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Eight win voting case  

Eight Bovina residents may choose to vote in Bovina even though they each own homes elsewhere, according to Supreme Court Justice Kevin M. Dowd.

Dowd issued a written decision Tuesday restoring the eight Bovina voters to the election rolls.

The Delaware County Board of Elections commissioners removed the eight people _ Hall Willkie, Juliet Lauricella, Thomas Lauricella, David Hendricks, Julianne Bond-Shapiro, David Spry, Maria Spry and Stephen Robbins _ from the Bovina voting rolls earlier this year after an investigation by the county Sheriff’s Department.

In the five-page decision, Dowd said it was clear that they all expressed an intent to vote in Bovina, had renounced their right to vote elsewhere and that they all have “legitimate, significant and continuing attachments to their voting residence of choice.”

Dowd also directed the Delaware County Board of Elections to apply the same standard in future determinations of voting residence for dual residents in connection with registration applications and any challenges to registrations.

Democratic Elections Commissioner William Buccheri indicated Wednesday he did not agree with Dowd’s decision, but would not say whether he was contemplating an appeal. Buccheri said further comment would wait until he consulted with the county attorney.

Richard Spinney, county attorney, is away on vacation, according to his secretary.

Deputy county attorney Porter Kirkwood did not return a phone call Wednesday.

Republican Elections Commissioner William Campbell did not return to the Board of Elections Office after lunch Wednesday because he was ill, said Robin Alger, deputy commissioner.

During a court appearance Sept. 8, Spinney said the Delaware County Sheriff’s Department investigated after a complaint was made to the local BOE that these people should not be voting in Bovina.

The Sheriff’s Department filed a report with the BOE, indicating that the eight did not have their primary homes in Bovina, Spinney said.

When they did not provide income-tax forms showing Bovina was their primary residence, they were removed from the rolls.

Outside the courtroom Sept. 8, Spinney said the action was related to controversy over wind turbines proposed for the area.

Dowd wrote, “There was a local controversy in the town of Bovina that ended up at the polls. The eight petitioners in this case took the side which ultimately prevailed. In what is becoming a trend in America, the losers sued.”

The eight voters were represented by Peter Henner of Clarksville and Bruce Kraus of Manhattan.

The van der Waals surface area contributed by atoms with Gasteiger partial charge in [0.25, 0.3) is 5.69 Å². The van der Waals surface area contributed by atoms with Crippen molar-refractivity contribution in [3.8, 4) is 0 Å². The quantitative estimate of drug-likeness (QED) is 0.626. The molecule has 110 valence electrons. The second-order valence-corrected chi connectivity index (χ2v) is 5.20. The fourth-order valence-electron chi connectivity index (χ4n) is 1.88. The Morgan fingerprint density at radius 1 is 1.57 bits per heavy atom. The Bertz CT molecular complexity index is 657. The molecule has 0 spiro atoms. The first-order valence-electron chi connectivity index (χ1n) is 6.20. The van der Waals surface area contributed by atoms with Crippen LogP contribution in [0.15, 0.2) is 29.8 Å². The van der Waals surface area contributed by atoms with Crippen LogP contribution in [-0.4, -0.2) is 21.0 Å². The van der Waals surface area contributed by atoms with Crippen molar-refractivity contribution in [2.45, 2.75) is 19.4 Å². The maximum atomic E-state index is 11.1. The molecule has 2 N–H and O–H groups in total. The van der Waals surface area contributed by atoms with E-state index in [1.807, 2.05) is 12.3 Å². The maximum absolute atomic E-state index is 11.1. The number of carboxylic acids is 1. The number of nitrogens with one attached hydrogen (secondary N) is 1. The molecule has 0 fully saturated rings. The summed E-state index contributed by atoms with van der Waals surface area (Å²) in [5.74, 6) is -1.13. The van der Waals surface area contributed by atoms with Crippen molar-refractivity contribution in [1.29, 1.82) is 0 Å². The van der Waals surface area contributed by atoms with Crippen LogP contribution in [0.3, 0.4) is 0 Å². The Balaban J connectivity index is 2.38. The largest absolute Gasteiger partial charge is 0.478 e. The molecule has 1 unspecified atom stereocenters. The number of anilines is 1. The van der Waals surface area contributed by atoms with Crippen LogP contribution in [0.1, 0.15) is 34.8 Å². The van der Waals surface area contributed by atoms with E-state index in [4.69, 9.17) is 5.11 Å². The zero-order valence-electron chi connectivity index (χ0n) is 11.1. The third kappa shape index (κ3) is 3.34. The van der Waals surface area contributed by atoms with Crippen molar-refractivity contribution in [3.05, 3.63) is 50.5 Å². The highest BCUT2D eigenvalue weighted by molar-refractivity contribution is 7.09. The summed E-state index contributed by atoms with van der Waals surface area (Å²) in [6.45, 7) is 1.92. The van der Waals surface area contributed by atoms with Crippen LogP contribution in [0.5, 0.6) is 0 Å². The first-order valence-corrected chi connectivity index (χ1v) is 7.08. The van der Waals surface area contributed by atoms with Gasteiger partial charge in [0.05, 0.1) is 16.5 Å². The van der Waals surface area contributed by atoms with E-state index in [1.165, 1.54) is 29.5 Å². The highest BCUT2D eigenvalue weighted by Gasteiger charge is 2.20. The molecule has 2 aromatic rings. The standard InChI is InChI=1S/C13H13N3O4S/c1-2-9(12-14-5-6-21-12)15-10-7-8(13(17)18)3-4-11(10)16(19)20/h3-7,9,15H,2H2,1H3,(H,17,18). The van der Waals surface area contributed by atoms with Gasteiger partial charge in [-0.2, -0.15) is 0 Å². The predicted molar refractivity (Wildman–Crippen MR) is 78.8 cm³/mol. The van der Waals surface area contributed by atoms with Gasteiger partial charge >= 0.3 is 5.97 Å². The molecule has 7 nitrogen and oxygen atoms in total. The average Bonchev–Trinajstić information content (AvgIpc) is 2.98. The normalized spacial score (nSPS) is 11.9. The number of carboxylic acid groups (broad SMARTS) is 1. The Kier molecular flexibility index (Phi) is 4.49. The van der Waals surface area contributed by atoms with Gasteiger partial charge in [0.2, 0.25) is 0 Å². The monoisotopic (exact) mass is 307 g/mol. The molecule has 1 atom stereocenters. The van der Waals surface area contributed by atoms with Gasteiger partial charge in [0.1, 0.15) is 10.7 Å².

Kraus said the eight plaintiffs consider Bovina their home, although they have other homes. Under state law, they have a right to choose either one of their homes as their residence for voting purposes, he said.

Court papers submitted on behalf of the plaintiffs, including Willkie, nephew of former presidential candidate Wendell Willkie, show that many had driver’s licenses listing a Bovina address.

State elections law states that a voting address is a fixed, permanent address to which one always intends to return, Kraus said.

Although these eight people may have business interests elsewhere, they do intend to return to Bovina and consider it home, he said.

Dowd wrote, “It appears the Delaware County Board of Elections relied on certain wording found in a pamphlet put out by the state Board of Elections. The wording was used by them in their decision striking petitioners from the voting rolls. Their decision was wrong.”

“Dual residents have always had the right to choose either one of their homes as the one they will vote from,” Kraus said in a media release Wednesday. “And this case will remind election officials that it’s their duty to respect the voter’s choice.”

This is the second time in less than a week the Delaware County Board of Elections lost cases in Supreme Court.

On Thursday, acting Supreme Court Justice Eugene Peckham ordered a re-canvass of the absentee votes in the Republican primary in the Davenport highway superintendent race after a challenge by Frederick Utter.

Utter sued because he wanted to be present when the absentee votes were counted but was not notified as to when the count would take place, as required by law.

By Patricia Breakey
Delhi News Bureau

The Daily Star

1 November 2007

This article is the work of the source indicated. Any opinions expressed in it are not necessarily those of National Wind Watch.

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